Better Late than Never: Blanket Data Retention Struck Down at Last by the Portuguese Constitutional Court

The usually placid waters of the Portuguese legal order were shaken in mid-April 2022 by a judicial ruling with the potential to trigger a tsunami of criminal convictions reversions, which is already provoking a backlash on the investigation and repression of serious criminal offences committed online. In Case 268/2022, several provisions of the so-called “metadata law” (Law 32/2008), originally adopted to transpose the contentious EU data retention directive (Directive 2006/24/CE), were declared unconstitutional by the Portuguese Constitutional Court (PCC) as they breach the constitutional rights to privacy, data protection and to an effective legal remedy, as interpreted in accordance with the Charter of Fundamental Rights of the European Union (Charter). The ruling caused shock waves across the political spectrum and triggered a constitutional crisis (of sorts), with both the President of the Republic and the Prime Minister hinting on media outlets at the need of a mooted constitutional amendment in a field pre-empted by EU law. The Attorney General went as far as arguing the nullification of the ruling, an unprecedented request promptly dismissed by the PCC on procedural and material grounds (Case 382/2022).
Eight years into the data retention saga initiated with the landmark Digital Rights case at the Court of Justice, one first has to wonder why it took so long to remove from the books provisions stemming from what was once described by the then European Data Protection Supervisor as the “the most privacy-invasive instrument ever adopted by the EU in terms of scale and the number of people it affects”.
Ironically, much of the blame for the delay rests with the PCC itself. On 13 July 2017 (Case 420/2017), in a Chamber’s decision on an appeal from a lower court ruling that refused access to personal communications metadata in a child pornography case on grounds of unconstitutionality, the Court upheld the validity of untargeted retention of basic data, namely the name and address of the subscriber or registered user to whom an Internet Protocol (IP) address was allocated at the time of the communication. In a blatant breach of its obligation to refer a preliminary question to the Court of Justice (Article 267 (3) of the Treaty on the Functioning of the European Union), it considered basic data – in which contentiously includes dynamic IP addresses – to be outside the scope of the Digital Rights reasoning against the lawfulness of bulk retention of metadata, a matter the Court of Justice only dealt with in La Quadrature du Net, in October 2020. Neglecting the fact that any national rules on data retention necessarily fall within the scope of Article 15 (1) of the E-Privacy Directive (Directive 2002/58), and must therefore conform to the requirements of the Charter as interpreted by the Court of Justice (see Tele 2), the PCC declared it was not bound by the latter’s case law and would, therefore, follow an autonomous hermeneutic path based on national, European and international fundamental rights parameters. The PCC went as far as relying on the controversial soft law guidelines enacted in 15 December 2015 by the Public Prosecutor’s Cybercrime Office, which, beyond concluding (against all evidence) that the Digital Rights ruling should not impair the bulk retention of metadata under Law 32/2008, stated, in an unbased Orwellian securitarian drift ostensibly aimed at criticizing the Court of Justice’s case law, that “data retention must be indiscriminate, on the one hand, and must include all citizens, on the other”.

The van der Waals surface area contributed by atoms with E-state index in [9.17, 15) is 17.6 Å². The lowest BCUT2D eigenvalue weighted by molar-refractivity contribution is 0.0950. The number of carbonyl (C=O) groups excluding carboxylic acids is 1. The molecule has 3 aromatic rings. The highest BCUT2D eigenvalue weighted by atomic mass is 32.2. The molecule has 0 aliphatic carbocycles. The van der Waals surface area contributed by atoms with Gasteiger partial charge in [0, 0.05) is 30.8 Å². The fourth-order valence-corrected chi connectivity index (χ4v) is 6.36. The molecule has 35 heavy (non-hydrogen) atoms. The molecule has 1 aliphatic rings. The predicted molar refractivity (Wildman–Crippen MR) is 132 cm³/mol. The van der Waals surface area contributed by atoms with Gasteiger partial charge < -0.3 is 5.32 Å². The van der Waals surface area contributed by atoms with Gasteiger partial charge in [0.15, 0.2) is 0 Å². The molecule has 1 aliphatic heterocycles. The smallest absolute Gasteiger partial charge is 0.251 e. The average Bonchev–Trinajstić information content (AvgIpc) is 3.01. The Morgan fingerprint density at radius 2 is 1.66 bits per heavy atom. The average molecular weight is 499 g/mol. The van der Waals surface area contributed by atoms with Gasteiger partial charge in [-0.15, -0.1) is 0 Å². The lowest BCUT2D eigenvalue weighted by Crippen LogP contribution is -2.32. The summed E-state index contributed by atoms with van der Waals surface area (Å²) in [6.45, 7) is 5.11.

The 13 July 2017 PCC ruling strongly empowered the unfettered application of provisions manifestly in breach of EU constitutional law. An ever-increasing reliance on metadata by criminal investigation authorities combined with judicial, administrative and legislative inaction created a perfect storm responsible for 163 000 judicial metadata requests to telecommunications operators recorded alone in 2020. This trend was not reversed by the Portuguese Data Protection Authority, despite it having declared on 18 July 2017 that it would not enforce penalties on telecommunication operators that decided to forego their obligations to retain personal data under the metadata law. This was an essentially hollow statement, as only after the PCC ruling of April 2022 did the Authority decide to use its corrective powers granted by the General Data Protection Regulation (GDPR) to impose on the telecommunication operators the deletion of data retained under the metadata law. Pledges for the amendment of the latter made in May 2017 by the Portuguese Data Protection Authority (Deliberation 641/2017) and in January 2019 by the Ombudsman went completely ignored by the legislative branch. The Portuguese Parliament even expanded the law’s reach in November 2021 to include access to retained data in credit card fraud cases (Law 79/2021). At the federal level, the European Commission stubbornly refused to take any action against the Portuguese State (or for that matter against the multitude of Member States still enforcing unlawful data retention schemes). It was against this increasingly bleak legal background that the Ombudsman, asked in December 2017 by a privacy advocacy group (D3), requested to the PCC the abstract constitutional review of the metadata law in an exceptionally well-reasoned legal opinion delivered in 16 September 2019.